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Cancer Res. 2005 Jan 1;65(1):309-16.

Modification of professional antigen-presenting cells with small interfering RNA in vivo to enhance cancer vaccine potency.

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Department of Pathology, Johns Hopkins Medical Institutions, Baltimore, MD 21205, USA.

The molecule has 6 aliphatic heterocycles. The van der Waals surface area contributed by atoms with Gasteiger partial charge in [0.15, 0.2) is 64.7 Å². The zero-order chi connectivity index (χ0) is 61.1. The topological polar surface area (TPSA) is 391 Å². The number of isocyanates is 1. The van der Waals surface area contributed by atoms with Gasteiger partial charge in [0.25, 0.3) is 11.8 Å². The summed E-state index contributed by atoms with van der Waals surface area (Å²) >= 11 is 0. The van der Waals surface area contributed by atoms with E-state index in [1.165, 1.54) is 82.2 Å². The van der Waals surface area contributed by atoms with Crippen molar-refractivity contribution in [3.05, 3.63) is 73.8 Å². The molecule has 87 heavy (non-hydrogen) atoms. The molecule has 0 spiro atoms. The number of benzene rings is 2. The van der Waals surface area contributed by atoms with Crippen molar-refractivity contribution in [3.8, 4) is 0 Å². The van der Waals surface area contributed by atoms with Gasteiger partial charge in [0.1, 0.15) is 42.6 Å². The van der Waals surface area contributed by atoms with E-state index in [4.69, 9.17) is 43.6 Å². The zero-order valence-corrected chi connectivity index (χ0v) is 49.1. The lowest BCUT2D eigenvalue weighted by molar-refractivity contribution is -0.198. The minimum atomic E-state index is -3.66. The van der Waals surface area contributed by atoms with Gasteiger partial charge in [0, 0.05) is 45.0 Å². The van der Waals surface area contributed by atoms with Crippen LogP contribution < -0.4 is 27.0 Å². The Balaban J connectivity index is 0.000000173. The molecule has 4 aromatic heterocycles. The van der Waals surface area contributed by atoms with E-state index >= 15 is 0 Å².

RNA interference using small interfering RNA (siRNA) is an effective means of silencing gene expression in cells. Intradermal administration of nucleic acids via gene gun represents an efficient method for delivering nucleic acids to professional antigen-presenting cells in vivo. In this study, we show that the coadministration of DNA vaccines encoding human papillomavirus type 16 E7 with siRNA targeting key proapoptotic proteins Bak and Bax prolongs the lives of antigen-expressing dendritic cells in the draining lymph nodes, enhances antigen-specific CD8(+) T-cell responses, and elicits potent antitumor effects against an E7-expressing tumor model in vaccinated mice. Our data indicate that intradermal administration of siRNA to manipulate gene expression represents a plausible strategy for modification of the properties of professional antigen-presenting cells in vivo to enhance cancer vaccine potency.

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